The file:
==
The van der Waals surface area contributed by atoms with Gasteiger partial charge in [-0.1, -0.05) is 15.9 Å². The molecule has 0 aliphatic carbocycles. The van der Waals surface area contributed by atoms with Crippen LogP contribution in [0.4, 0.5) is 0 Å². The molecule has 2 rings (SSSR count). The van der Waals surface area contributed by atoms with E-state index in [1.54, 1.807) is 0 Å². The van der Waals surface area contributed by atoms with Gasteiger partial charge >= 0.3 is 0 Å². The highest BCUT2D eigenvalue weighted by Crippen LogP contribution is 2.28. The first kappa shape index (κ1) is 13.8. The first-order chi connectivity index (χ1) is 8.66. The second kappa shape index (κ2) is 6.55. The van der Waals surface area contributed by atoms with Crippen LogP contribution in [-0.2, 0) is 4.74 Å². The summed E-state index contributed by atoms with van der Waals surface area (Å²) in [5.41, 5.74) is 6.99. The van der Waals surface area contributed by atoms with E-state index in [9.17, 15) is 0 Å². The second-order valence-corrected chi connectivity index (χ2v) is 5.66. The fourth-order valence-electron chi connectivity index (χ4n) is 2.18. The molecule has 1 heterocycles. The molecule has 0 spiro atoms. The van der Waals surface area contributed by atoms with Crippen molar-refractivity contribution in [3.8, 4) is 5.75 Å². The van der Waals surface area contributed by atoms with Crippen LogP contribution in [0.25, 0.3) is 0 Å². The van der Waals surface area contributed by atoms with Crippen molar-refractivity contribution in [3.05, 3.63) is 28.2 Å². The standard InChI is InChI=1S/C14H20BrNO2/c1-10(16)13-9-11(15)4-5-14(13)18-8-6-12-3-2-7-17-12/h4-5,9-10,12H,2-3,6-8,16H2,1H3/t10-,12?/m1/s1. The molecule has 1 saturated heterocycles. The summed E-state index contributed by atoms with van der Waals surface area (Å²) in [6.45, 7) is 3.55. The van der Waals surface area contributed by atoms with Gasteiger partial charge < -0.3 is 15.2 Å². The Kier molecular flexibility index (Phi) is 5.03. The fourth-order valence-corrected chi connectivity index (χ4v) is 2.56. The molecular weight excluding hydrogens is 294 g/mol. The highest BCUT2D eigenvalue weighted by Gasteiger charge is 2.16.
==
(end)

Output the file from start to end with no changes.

The van der Waals surface area contributed by atoms with Gasteiger partial charge in [-0.1, -0.05) is 15.9 Å². The molecule has 0 aliphatic carbocycles. The van der Waals surface area contributed by atoms with Crippen LogP contribution in [0.4, 0.5) is 0 Å². The molecule has 2 rings (SSSR count). The van der Waals surface area contributed by atoms with E-state index in [1.54, 1.807) is 0 Å². The van der Waals surface area contributed by atoms with Gasteiger partial charge >= 0.3 is 0 Å². The highest BCUT2D eigenvalue weighted by Crippen LogP contribution is 2.28. The first kappa shape index (κ1) is 13.8. The first-order chi connectivity index (χ1) is 8.66. The second kappa shape index (κ2) is 6.55. The van der Waals surface area contributed by atoms with Crippen LogP contribution in [-0.2, 0) is 4.74 Å². The summed E-state index contributed by atoms with van der Waals surface area (Å²) in [5.41, 5.74) is 6.99. The van der Waals surface area contributed by atoms with E-state index in [9.17, 15) is 0 Å². The second-order valence-corrected chi connectivity index (χ2v) is 5.66. The fourth-order valence-electron chi connectivity index (χ4n) is 2.18. The molecule has 1 heterocycles. The molecule has 0 spiro atoms. The van der Waals surface area contributed by atoms with Crippen molar-refractivity contribution in [3.8, 4) is 5.75 Å². The van der Waals surface area contributed by atoms with Crippen LogP contribution in [0.25, 0.3) is 0 Å². The van der Waals surface area contributed by atoms with Crippen molar-refractivity contribution in [3.05, 3.63) is 28.2 Å². The standard InChI is InChI=1S/C14H20BrNO2/c1-10(16)13-9-11(15)4-5-14(13)18-8-6-12-3-2-7-17-12/h4-5,9-10,12H,2-3,6-8,16H2,1H3/t10-,12?/m1/s1. The molecule has 1 saturated heterocycles. The summed E-state index contributed by atoms with van der Waals surface area (Å²) in [6.45, 7) is 3.55. The van der Waals surface area contributed by atoms with Gasteiger partial charge < -0.3 is 15.2 Å². The Kier molecular flexibility index (Phi) is 5.03. The fourth-order valence-corrected chi connectivity index (χ4v) is 2.56. The molecular weight excluding hydrogens is 294 g/mol. The highest BCUT2D eigenvalue weighted by Gasteiger charge is 2.16.